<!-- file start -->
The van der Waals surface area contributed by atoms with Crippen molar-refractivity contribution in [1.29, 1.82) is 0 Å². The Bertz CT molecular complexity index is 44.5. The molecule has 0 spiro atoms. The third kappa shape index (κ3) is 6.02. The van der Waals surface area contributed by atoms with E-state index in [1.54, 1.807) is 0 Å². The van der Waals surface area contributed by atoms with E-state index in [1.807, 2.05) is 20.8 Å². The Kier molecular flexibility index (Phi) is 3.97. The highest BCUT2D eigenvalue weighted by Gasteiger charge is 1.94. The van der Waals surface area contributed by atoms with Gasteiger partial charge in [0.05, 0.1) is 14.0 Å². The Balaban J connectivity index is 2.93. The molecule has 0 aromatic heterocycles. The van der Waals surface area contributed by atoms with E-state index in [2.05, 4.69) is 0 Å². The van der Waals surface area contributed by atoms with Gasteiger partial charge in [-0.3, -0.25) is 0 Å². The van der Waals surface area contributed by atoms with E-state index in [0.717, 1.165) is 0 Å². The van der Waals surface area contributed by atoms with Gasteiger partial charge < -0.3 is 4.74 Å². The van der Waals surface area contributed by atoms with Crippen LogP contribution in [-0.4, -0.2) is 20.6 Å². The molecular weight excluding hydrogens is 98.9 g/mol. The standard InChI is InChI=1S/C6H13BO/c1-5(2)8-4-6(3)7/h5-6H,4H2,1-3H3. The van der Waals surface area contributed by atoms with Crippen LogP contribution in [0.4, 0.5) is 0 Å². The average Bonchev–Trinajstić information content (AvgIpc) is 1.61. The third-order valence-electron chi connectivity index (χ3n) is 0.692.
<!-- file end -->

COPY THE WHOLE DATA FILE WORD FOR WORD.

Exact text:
The van der Waals surface area contributed by atoms with Crippen molar-refractivity contribution in [1.29, 1.82) is 0 Å². The Bertz CT molecular complexity index is 44.5. The molecule has 0 spiro atoms. The third kappa shape index (κ3) is 6.02. The van der Waals surface area contributed by atoms with E-state index in [1.54, 1.807) is 0 Å². The van der Waals surface area contributed by atoms with E-state index in [1.807, 2.05) is 20.8 Å². The Kier molecular flexibility index (Phi) is 3.97. The highest BCUT2D eigenvalue weighted by Gasteiger charge is 1.94. The van der Waals surface area contributed by atoms with Gasteiger partial charge in [0.05, 0.1) is 14.0 Å². The Balaban J connectivity index is 2.93. The molecule has 0 aromatic heterocycles. The van der Waals surface area contributed by atoms with E-state index in [2.05, 4.69) is 0 Å². The van der Waals surface area contributed by atoms with Gasteiger partial charge in [-0.3, -0.25) is 0 Å². The van der Waals surface area contributed by atoms with E-state index in [0.717, 1.165) is 0 Å². The van der Waals surface area contributed by atoms with Gasteiger partial charge < -0.3 is 4.74 Å². The van der Waals surface area contributed by atoms with Crippen LogP contribution in [-0.4, -0.2) is 20.6 Å². The molecular weight excluding hydrogens is 98.9 g/mol. The standard InChI is InChI=1S/C6H13BO/c1-5(2)8-4-6(3)7/h5-6H,4H2,1-3H3. The van der Waals surface area contributed by atoms with Crippen LogP contribution in [0.4, 0.5) is 0 Å². The average Bonchev–Trinajstić information content (AvgIpc) is 1.61. The third-order valence-electron chi connectivity index (χ3n) is 0.692.